My new found radiance (see Complex blog from last week if this has passed you by) has taken something of a knock due to me getting a cold this week. I fear that my shower mousse is not up to the task it has been presented with. There is no need to rush off searching for your violins, I don’t want any sympathy. You’ve probably all had it too if you live in England. And if you haven’t, you no doubt will over the Easter holidays. Just to warn you, it’s a three day headache where at one point you will lie down on the sofa and wonder if it would hurt less just to cut your head off. And a nose like a tap that is so bad that you will end up just stuffing a tissue up each nostril. Once that is all over you will end up with a cough that lasts for about two weeks. A really irritating tickly raspy cough. Today is the first day that I have felt normal.
We all know that what you really need when you’re not feeling your best is a child around you. Not just to look after, but for an encouraging word or two, to get you through the day. Those of you who have children, work with them, or have spent any time with them whatsoever, will be aware that their tact, diplomacy and sense of embarrassment are entirely lacking. I have three of these living with me in my house. Each and every day there is a new and exciting opportunity for a derogatory personal remark or observation to be thrown in my direction. And I am around lots of others children, so the possibilities for a well (or even poorly) timed put down are both numerous and endless.
Earlier on in the week, not at my most erudite, I had prized myself out of bed and forced myself into the shower in the hope that it would make me feel vaguely human. Before you all put your violins down and start hunting for the Febreze, that is not to say that that is the only shower I have had – I have one every morning without fail. It didn’t really work as I still felt awful but lying in bed and expecting to be looked after was not a runner. As I was getting dressed my daughter was chatting to me and asked me, entirely innocently, just as you would ask why birds have feathers or why the Earth revolves around the Sun, why I have so many wrinkles. I was a little surprised to have this brought to my attention. I have some wrinkles (or “expression lines” as my pot of moisturiser advises). I hadn’t thought that I have so many that they are worthy of comment. Just the number that would roughly indicate my age should one wish to examine my face in detail. Pressing on, she then went onto ask me why my teeth are yellow. Again, I have never considered that my teeth were those of an old crone, never having smoked and had my first filling aged twenty seven. They are all my own. I brush them twice a day. My dentist seems happy enough. They’re teeth. What more is there to say? I was beginning to feel a little got at. As I sat down on the bed to slather on another layer of moisturiser, I also considered a second brush of my teeth and maybe gargling with bleach. Imagine my delight when my tummy was patted by a little hand and I was then cuddled by my daughter who said: “it’s okay, Mummy. I don’t mind that you have lots of wrinkles. I still think you’re beautiful with them and I still love you.”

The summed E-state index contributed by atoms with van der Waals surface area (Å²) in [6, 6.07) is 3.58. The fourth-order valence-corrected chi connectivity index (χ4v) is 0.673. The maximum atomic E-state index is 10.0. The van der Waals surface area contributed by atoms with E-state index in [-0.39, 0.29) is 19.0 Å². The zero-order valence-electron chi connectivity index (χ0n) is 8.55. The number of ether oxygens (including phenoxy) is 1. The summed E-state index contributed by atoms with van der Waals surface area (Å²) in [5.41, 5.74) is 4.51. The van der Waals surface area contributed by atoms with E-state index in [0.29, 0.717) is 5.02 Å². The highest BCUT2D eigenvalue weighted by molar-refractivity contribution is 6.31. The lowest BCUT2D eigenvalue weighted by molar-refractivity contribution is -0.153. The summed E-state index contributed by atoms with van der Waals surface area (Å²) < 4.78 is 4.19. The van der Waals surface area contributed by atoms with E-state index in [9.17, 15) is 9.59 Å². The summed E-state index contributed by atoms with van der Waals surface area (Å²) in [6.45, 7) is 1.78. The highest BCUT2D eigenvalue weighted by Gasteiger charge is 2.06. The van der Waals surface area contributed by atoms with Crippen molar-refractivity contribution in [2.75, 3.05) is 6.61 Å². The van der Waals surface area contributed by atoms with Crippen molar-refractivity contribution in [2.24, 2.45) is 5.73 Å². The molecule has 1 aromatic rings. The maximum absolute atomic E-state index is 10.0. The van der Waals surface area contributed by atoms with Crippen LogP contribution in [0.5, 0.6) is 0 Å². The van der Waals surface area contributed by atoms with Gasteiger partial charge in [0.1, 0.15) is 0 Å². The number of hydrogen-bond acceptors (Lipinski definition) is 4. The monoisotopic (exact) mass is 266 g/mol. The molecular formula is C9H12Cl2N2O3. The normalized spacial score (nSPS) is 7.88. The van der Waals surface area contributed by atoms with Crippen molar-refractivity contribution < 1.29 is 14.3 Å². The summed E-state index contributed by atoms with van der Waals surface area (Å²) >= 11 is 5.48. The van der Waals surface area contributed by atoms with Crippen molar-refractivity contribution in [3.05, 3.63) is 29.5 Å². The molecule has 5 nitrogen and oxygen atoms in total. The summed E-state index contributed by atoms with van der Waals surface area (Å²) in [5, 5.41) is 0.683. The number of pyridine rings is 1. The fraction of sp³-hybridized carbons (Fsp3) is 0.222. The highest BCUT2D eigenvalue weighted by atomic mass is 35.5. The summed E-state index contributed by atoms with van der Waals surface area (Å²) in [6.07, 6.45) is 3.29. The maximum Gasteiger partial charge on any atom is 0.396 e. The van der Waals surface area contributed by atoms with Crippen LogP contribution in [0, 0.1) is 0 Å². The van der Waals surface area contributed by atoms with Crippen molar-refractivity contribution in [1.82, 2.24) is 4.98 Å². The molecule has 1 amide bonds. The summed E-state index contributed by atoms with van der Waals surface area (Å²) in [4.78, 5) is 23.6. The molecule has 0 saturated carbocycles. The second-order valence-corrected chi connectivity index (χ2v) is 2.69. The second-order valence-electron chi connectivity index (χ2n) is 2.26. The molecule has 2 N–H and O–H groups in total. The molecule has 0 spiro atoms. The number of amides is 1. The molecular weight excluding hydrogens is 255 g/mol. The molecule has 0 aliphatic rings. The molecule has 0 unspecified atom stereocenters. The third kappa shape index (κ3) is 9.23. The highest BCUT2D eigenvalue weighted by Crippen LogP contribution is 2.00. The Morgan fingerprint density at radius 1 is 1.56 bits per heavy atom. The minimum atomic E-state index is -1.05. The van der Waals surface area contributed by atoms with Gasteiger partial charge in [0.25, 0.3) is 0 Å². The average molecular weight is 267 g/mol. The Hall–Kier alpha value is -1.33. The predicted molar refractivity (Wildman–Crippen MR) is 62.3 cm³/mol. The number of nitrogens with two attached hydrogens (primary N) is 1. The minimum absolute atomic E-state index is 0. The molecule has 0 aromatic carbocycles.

I was telling a friend about this charming incident, as she had telephoned me to cancel a lunch date; she too had been struck down by this cold and she sounded like Barry White. Being sensitive, I mentioned this to her and she claimed that she also looked like him, but I suspect that she was exaggerating. On taking her son to school that morning my friend had also managed to get herself up and dressed and into the car. When he joined her in the passenger seat he took one look at her and with a panicked expression said “oh, you haven’t got any make-up on.” After a few minutes of concern, he then decided that it would be all right to be taxied to the school door as my friend had assured him that she had no plans to exit the vehicle at any point. No one would see her. No one would know that she was his mother.
Not wishing to be left out, the previous week her daughter had commented on how awful she looked. How lovely. Who doesn’t need to hear these things? When my friend brought it up with her daughter later on that evening, realising that she may have hurt her mother’s feelings, her daughter said “Oh I didn’t mean all of you. Not all of you. Just your face!” Well, why didn’t she say so in the first place? That’s so much nicer isn’t it?
I have decided that I am going to send these three children on a holiday over Easter. They are going to the UN Security Council. And they are going to tell them what to do to sort out what is happening in Syria. Then maybe instead of worrying about everyone’s sensibilities, agendas, who has armed who, and who did what, all of the supposed adults in that group will collectively agree that, whoever did it, killing children is a war crime. And it must stop. Now. And that they will, they will, find a peaceful solution.